Global Policy Forum

Revisiting the Iraq Sanctions

New York Times
February 11, 2001

A decade after he directed the victory of the United States and its allies in the Persian Gulf war, Colin Powell faces the difficult task of revitalizing the international effort to prevent Iraq from rearming. When he makes his first trip to the Middle East as secretary of state later this month, General Powell will essentially need to reinvent the rules for dealing with Iraq by enlisting the aid of regional leaders in tightening the arms embargo on Baghdad while simultaneously relaxing other trade sanctions. He will then have to gain the support of the United Nations Security Council for the revised approach.

This page has strongly supported Washington's efforts over the last 10 years to prevent Saddam Hussein from regaining the military might to threaten his neighbors. When diplomatic pressure failed, we endorsed the use of American air strikes to force Iraqi compliance with United Nations arms control measures. Thwarting Mr. Hussein's ambition to rebuild his military forces must remain the central goal of American policy.

But it has become clear in recent months that the array of sanctions that the Security Council imposed on Iraq in the early 1990's has been rapidly weakening as Arab and Muslim countries grow impatient with the restrictions and two permanent members of the Council, Russia and France, press to ease Baghdad's isolation. Recent weeks have seen a rapid deterioration. Commercial flights to Iraq with uninspected cargo have resumed and Mr. Hussein has obtained billions of dollars in revenue from illicit oil sales that he can use to start rebuilding his capacity to develop nuclear, chemical and biological weapons. Because of Iraqi intransigence and the lingering divisions on the Security Council, no arms inspectors have set foot in Iraq since 1998.

The world needs a more cleary defined and enforceable strategy. To be effective, the policy must have the active support of Iraq's neighbors in the region, many of which want to relieve the hardships on the Iraqi people that have accompanied the sanctions. The continuing stalemate between Israel and the Palestinians has added to Arab restiveness.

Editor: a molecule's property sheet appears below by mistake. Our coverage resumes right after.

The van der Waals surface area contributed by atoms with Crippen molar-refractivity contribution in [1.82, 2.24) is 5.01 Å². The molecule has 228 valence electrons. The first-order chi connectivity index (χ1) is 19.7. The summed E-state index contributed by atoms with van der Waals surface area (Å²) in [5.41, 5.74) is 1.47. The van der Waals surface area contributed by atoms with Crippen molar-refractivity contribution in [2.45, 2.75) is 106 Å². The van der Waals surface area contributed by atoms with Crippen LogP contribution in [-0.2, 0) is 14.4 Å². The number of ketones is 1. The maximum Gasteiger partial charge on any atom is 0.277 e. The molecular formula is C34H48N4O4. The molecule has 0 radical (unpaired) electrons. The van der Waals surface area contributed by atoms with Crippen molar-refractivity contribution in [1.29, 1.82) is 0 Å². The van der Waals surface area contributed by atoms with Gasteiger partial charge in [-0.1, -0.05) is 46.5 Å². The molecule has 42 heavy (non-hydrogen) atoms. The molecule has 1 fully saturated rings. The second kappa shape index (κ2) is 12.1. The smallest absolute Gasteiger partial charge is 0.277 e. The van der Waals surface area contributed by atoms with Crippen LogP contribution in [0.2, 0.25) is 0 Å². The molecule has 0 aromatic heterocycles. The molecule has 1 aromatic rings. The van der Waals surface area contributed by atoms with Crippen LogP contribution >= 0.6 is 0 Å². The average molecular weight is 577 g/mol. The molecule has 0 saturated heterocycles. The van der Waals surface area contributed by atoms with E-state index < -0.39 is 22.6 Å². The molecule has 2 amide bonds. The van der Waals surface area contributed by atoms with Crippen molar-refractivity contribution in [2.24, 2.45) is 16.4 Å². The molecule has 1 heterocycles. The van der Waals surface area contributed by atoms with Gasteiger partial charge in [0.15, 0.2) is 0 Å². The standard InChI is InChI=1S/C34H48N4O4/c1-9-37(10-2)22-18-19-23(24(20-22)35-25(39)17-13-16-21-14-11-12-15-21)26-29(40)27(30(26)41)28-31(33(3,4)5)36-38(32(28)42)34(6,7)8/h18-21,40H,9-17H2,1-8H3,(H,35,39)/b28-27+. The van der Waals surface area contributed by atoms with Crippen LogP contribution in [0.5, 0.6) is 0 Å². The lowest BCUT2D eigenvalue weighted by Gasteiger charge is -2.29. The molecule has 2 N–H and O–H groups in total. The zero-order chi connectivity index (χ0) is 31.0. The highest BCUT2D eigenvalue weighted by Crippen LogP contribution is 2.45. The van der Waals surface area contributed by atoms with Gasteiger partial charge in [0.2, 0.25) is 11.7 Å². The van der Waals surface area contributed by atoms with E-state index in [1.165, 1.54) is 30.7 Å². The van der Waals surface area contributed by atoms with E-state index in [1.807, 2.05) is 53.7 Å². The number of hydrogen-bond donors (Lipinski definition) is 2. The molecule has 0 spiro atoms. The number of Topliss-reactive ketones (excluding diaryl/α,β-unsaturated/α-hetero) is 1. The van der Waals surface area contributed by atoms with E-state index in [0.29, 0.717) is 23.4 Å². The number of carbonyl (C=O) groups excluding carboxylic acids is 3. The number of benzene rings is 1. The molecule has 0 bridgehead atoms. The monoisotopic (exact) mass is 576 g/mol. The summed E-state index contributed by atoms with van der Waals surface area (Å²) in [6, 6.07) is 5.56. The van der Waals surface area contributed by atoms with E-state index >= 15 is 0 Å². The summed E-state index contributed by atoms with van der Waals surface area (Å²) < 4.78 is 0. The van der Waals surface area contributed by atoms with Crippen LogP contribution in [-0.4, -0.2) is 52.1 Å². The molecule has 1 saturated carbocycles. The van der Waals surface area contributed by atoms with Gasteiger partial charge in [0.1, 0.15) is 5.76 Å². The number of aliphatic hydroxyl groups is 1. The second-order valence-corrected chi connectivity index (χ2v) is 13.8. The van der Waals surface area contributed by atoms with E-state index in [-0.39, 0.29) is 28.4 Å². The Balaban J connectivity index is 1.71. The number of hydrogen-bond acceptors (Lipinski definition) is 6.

The sensible response is to concentrate international efforts on controlling the flow of arms and related industrial goods into Iraq. An effective arms embargo requires both tight financial controls on how Baghdad spends its oil revenues and strict measures to prevent the sale or delivery of banned military items to Iraq from abroad.

In theory, such a system is already in place. All of Iraq's legitimate oil income is deposited in an escrow account that is managed by the Security Council, which limits expenditures to civilian purposes. Sea, land and air cargo destined for Iraq is subject to inspection before it enters the country. But Mr. Hussein has maneuvered around the financial restrictions by smuggling oil to market, often with the acquiescence of nearby nations like Syria, Iran, Turkey and Jordan. He may soon start defying the ban on importing military goods because Iraq's borders are porous and few nations make an effort to block the sale or shipment of military goods to Baghdad.

To gain the cooperation of other states in enforcing the arms embargo and combatting Iraq's oil smuggling, Washington should offer a more flexible approach toward non-weapons imports. Currently, American diplomats are holding up billions of dollars of imports needed for civilian transportation, electric power generation, the oil industry and even medical treatment because they could potentially be put to military as well as civilian uses.

Washington should agree to re-examine these items on a case-by-case basis. Imports likely to be used in the production of biological, chemical or nuclear weapons must remain banned, but controls on other items could be relaxed over time. This would also likely win Russian and French support.

A revitalized embargo will not resolve the long impasse over the return of U.N. inspectors to Iraq. For the moment, at least, the use of air strikes to force Mr. Hussein to readmit inspectors seems untenable because of international opposition. But Mr. Hussein must understand that the suspension or even eventual lifting of most remaining sanctions requires unfettered access by the inspectors to all suspected weapons sites.

The Bush administration's initial action on Iraq was an ill-advised decision to assist opposition groups inside Iraq, even though they have little chance of undermining Mr. Hussein. But the administration has made clear it recognizes the weaknesses of the current sanctions system and hopes to rally support for limiting Iraq's access to weapons and military equipment. Using the formidable powers of a new presidency and his own high standing in the Middle East, General Powell must try to reconstruct a united and effective front against Mr. Hussein.

More Information on a Turning Point for Iraq
More Information on Sanctions Against Iraq


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